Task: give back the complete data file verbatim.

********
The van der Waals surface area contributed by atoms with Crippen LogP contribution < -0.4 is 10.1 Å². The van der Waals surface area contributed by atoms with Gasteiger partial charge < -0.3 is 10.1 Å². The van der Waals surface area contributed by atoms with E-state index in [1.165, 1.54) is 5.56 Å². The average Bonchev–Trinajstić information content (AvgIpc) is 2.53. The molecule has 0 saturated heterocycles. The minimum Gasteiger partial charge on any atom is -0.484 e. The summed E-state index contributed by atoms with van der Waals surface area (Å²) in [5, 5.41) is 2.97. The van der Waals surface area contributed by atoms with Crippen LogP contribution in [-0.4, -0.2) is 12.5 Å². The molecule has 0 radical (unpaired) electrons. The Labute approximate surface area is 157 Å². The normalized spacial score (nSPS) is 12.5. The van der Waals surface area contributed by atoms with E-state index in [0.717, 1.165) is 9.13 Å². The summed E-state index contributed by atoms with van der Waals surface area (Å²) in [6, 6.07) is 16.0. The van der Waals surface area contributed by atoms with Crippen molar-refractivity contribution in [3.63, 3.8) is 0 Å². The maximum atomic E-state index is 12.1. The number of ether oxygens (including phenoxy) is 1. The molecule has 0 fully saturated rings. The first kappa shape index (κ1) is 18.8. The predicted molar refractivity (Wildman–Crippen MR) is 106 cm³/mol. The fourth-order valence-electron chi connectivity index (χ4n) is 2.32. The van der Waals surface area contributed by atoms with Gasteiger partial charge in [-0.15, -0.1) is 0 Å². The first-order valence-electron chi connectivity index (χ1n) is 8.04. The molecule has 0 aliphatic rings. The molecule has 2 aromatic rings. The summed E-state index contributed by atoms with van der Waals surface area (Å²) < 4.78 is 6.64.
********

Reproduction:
The van der Waals surface area contributed by atoms with Crippen LogP contribution < -0.4 is 10.1 Å². The van der Waals surface area contributed by atoms with Gasteiger partial charge < -0.3 is 10.1 Å². The van der Waals surface area contributed by atoms with E-state index in [1.165, 1.54) is 5.56 Å². The average Bonchev–Trinajstić information content (AvgIpc) is 2.53. The molecule has 0 saturated heterocycles. The minimum Gasteiger partial charge on any atom is -0.484 e. The summed E-state index contributed by atoms with van der Waals surface area (Å²) in [5, 5.41) is 2.97. The van der Waals surface area contributed by atoms with Crippen LogP contribution in [-0.4, -0.2) is 12.5 Å². The molecule has 0 radical (unpaired) electrons. The Labute approximate surface area is 157 Å². The normalized spacial score (nSPS) is 12.5. The van der Waals surface area contributed by atoms with E-state index in [0.717, 1.165) is 9.13 Å². The summed E-state index contributed by atoms with van der Waals surface area (Å²) in [6, 6.07) is 16.0. The van der Waals surface area contributed by atoms with Crippen molar-refractivity contribution in [3.63, 3.8) is 0 Å². The maximum atomic E-state index is 12.1. The number of ether oxygens (including phenoxy) is 1. The molecule has 0 fully saturated rings. The first kappa shape index (κ1) is 18.8. The predicted molar refractivity (Wildman–Crippen MR) is 106 cm³/mol. The fourth-order valence-electron chi connectivity index (χ4n) is 2.32. The van der Waals surface area contributed by atoms with Gasteiger partial charge in [-0.15, -0.1) is 0 Å². The first-order valence-electron chi connectivity index (χ1n) is 8.04. The molecule has 0 aliphatic rings. The molecule has 2 aromatic rings. The summed E-state index contributed by atoms with van der Waals surface area (Å²) < 4.78 is 6.64.